My 2¢: facts are essentially statements that are absolutely correct at specific given times - though not necessarily all times. In essence they are a subset of truth: ie to be a fact something must also be true.

Truth is something else because it operates partly in the realm of metaphysics, it is more abstract than mere facts but as stated before can encompass them, however it can be (and often is) relative - an attribute which is not possessed by facts.
What is Faith? When your good deed pleases you and your evil deed grieves you, you are a believer. What is Sin? When a thing disturbs the peace of your heart, give it up - Prophet Muhammad
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What is Faith? When your good deed pleases you and your evil deed grieves you, you are a believer. What is Sin? When a thing disturbs the peace of your heart, give it up - Prophet Muhammad
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post #16 of 211
Quote:
Originally posted by powermacG6
Like I added, there are 19 of them in Josephus' account and 1 forgery, so to imply there was a bloke called Jesus about the 'right time' of the gospel mythos being a real person therefore the Bible must be a real historical account is rather lame.

Okay...I'll be more precise (and then drop it to get back on topic). The Jesus as described in the NT the Jesus. His (physical) existence is not really questioned by reputable scholars on the subject.
post #17 of 211
Quote:
Originally posted by CosmoNut
OKAY, TIME OUT.

You're all losing track of the point here. I wasn't intending for you to debate whether Jesus existed or whether Bush is a good president.

The question is: Do you believe there is a difference between fact and truth? If so, what are they?

Game on.

Can you provide more context of what you're getting at? It seems to me that a fact is a rather narrow piece of empirical information. The truth is deeper or broader. You could state a fact and yet misrepresent the broader truth. I think.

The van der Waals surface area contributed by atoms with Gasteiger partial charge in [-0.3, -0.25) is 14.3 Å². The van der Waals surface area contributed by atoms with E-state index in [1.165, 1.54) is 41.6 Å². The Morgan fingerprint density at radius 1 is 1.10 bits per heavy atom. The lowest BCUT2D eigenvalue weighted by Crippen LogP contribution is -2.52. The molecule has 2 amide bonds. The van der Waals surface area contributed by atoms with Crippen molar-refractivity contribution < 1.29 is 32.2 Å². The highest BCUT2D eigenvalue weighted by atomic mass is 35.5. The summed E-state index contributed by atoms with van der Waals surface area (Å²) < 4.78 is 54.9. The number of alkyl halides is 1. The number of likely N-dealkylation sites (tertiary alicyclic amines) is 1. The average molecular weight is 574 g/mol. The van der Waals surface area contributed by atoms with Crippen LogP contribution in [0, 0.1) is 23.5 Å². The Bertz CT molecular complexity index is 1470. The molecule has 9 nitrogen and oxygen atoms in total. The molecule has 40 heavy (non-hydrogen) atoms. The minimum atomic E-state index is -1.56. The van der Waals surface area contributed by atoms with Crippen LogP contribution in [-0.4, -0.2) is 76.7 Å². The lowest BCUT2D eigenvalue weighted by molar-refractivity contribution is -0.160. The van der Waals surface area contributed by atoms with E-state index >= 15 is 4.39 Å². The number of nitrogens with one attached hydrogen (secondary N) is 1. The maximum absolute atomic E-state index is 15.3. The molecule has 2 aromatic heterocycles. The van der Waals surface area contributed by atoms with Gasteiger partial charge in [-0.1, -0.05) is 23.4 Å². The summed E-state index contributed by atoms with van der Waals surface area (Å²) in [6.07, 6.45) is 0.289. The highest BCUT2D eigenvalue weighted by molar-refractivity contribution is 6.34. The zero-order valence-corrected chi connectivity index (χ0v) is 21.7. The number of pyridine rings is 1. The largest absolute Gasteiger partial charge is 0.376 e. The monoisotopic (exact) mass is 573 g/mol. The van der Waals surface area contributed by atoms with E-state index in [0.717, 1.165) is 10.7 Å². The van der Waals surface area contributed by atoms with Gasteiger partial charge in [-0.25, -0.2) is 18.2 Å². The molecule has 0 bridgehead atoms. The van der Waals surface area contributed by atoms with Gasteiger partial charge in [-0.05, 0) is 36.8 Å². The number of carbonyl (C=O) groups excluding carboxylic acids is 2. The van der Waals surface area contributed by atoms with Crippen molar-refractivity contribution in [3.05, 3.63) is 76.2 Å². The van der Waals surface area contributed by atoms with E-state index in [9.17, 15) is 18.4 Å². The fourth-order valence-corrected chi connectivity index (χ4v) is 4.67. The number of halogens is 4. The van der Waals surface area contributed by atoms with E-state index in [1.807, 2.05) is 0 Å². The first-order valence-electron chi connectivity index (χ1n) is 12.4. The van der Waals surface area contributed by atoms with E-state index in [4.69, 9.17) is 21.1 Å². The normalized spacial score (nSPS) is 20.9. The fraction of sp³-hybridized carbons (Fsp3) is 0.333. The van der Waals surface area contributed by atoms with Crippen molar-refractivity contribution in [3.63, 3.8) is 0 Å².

post #18 of 211
Quote:
Originally posted by powermacG6
Like I added, there are 19 of them in Josephus' account and 1 forgery, so to imply there was a bloke called Jesus about the 'right time' of the gospel mythos being a real person therefore the Bible must be a real historical account is rather lame.

Even the 'cleaned up' version of Josphus' description of Jesus is a big plus for his existence. The Gosples supply their own evidence as well, as well as Luke's continuing narrative in the Acts of the Apostles. Then there are also the persecutions beginning with Nero IIRC, to consider, and the apparent connection of the Apostle John with the early Church.

In our desire to impose form on the world we have lost the capacity to see the form that is there;
and in that lies not liberation but alienation, the cutting off from things as they really are. --...

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In our desire to impose form on the world we have lost the capacity to see the form that is there;
and in that lies not liberation but alienation, the cutting off from things as they really are. --...

Reply
post #19 of 211
Quote:
Originally posted by Chris Cuilla
Okay...I'll be more precise (and then drop it to get back on topic). The Jesus as described in the NT the Jesus. His (physical) existence is not really questioned by reputable scholars on the subject.

of course not.

ROTFLMAO x infinity.

OK, I had better take another month off, I'd forgotten how much debating with the mentally ill can suck the life out of a guy.

bye.
post #20 of 211
Quote:
Originally posted by powermacG6
of course not.

ROTFLMAO x infinity.

OK, I had better take another month off, I'd forgotten how much debating with the mentally ill can suck the life out of a guy.

bye.

The mentally ill? I don't agree with Cuilla's version of Christianity nor his view that Jesus was divine, but you haven't exactly made a clear case for anything.
post #21 of 211
Quote:
Originally posted by powermacG6
of course not.

ROTFLMAO x infinity.

OK, I had better take another month off, I'd forgotten how much debating with the mentally ill can suck the life out of a guy.

bye.

I am starting to think that my time being banned was better than now.

Things haven't change much here. Rational discussions go ad hominem in short order and everything is down hill from there. Sad really.
post #22 of 211
Quote:
Originally posted by BRussell
The mentally ill? I don't agree with Cuilla's version of Christianity nor his view that Jesus was divine, but you haven't exactly made a clear case for anything.

Just out of curiosity...what is "Cuilla's version of Christianity"?

P.S. I thank you for your respectful disagreement.
post #23 of 211
Quote:
Originally posted by BRussell
The mentally ill? I don't agree with Cuilla's version of Christianity nor his view that Jesus was divine, but you haven't exactly made a clear case for anything.

My wife thinks I'm crazy half the time, does that count?

Back to the point though, I think the biggest, most important step for approaching the notion of 'truth' from a secular prespective is to decide if the human intellect is intelligible to itself on a individual basis, or wether it participates in something bigger that decides in varying degrees, what is preceived. There isn't really any way to move forward until you decide on that.

In our desire to impose form on the world we have lost the capacity to see the form that is there;